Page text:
What is Health Care Power of Attorney?
What is Health Care Power of Attorney?

What is Health Care Power of Attorney?

what is health care power of attorney

Health care power of attorney (also referred to as medical power of attorney or healthcare proxy) is an advance directive which designates someone you trust as your healthcare proxy and allows them to make medical decisions on your behalf, such as choosing life-sustaining treatments such as ventilators or feeding tubes if you become terminally ill, seriously injured or nearing death. Your agent must respect your wishes and follow any specific directions provided to them when making decisions on your behalf; living wills are also common forms of advance directives.

A healthcare proxy can serve both as an alternative and supplement to living wills. Its main function is to assign one individual (often family, friend or trusted advisor) with the authority to act on your behalf – including communicating your wishes if incapacitated due to accident, stroke, degenerative illness etc.

Your healthcare agent is required to comply with and respect your instructions, regardless of their own feelings about them. This includes organ donation decisions and do not resuscitate (DNR) orders. They should also respect any wishes you express about end-of-life care such as palliative care and whether it would be preferable for you to remain fully awake or be put into a coma until death occurs.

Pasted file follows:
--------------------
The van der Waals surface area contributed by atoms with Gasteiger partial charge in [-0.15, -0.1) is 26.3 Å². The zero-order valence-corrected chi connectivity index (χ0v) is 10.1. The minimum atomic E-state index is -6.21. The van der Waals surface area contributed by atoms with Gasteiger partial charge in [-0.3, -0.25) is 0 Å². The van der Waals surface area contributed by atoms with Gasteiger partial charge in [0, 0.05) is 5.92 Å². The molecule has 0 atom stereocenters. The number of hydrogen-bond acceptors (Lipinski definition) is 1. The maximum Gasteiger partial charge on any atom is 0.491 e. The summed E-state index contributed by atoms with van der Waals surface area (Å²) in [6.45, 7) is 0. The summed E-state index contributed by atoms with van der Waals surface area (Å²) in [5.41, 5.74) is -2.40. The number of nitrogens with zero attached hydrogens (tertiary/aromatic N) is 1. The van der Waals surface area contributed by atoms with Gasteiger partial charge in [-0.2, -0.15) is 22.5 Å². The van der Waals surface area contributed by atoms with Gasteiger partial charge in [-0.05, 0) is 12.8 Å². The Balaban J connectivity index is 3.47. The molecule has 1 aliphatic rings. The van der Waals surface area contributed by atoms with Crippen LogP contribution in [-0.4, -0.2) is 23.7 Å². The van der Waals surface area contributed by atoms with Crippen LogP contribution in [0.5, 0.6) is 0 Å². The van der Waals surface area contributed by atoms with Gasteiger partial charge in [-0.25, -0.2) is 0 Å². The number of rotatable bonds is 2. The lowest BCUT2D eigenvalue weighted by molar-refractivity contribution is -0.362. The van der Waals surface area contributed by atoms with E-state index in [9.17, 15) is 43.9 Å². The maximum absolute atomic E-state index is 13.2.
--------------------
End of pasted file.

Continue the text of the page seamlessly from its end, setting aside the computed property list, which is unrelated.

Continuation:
Health care power of attorneys are often combined with financial or general powers of attorney documents, which allow someone else to act on your behalf in legal or non-medical matters. Although some people prefer having separate forms for each type of decision-making process, many find it easier when combined.

Legally effective documents require specific language and signature by witnesses and notaries, although some states don’t mandate this step. While additional paperwork might not be mandatory in your state, doing it anyway will only strengthen and avoid future challenges to your documents. It is advisable to keep originals safe in a safety deposit box or home safe, while giving copies to agents, alternate agents and doctors; some states even provide registry access so caregivers can easily find this information.

Advance directive laws vary between states, so it’s essential that you research the requirements and forms in your area. Links to state-specific forms can be found online via organizations like AARP and the American Bar Association websites or by searching the web. If you prefer not creating advance directives yourself, an attorney can assist in creating valid advance directive documents and help make sure your agent understands your wishes; they can even assist in filling out living wills/durable powers of attorney for health care documents and assist in selecting an agent.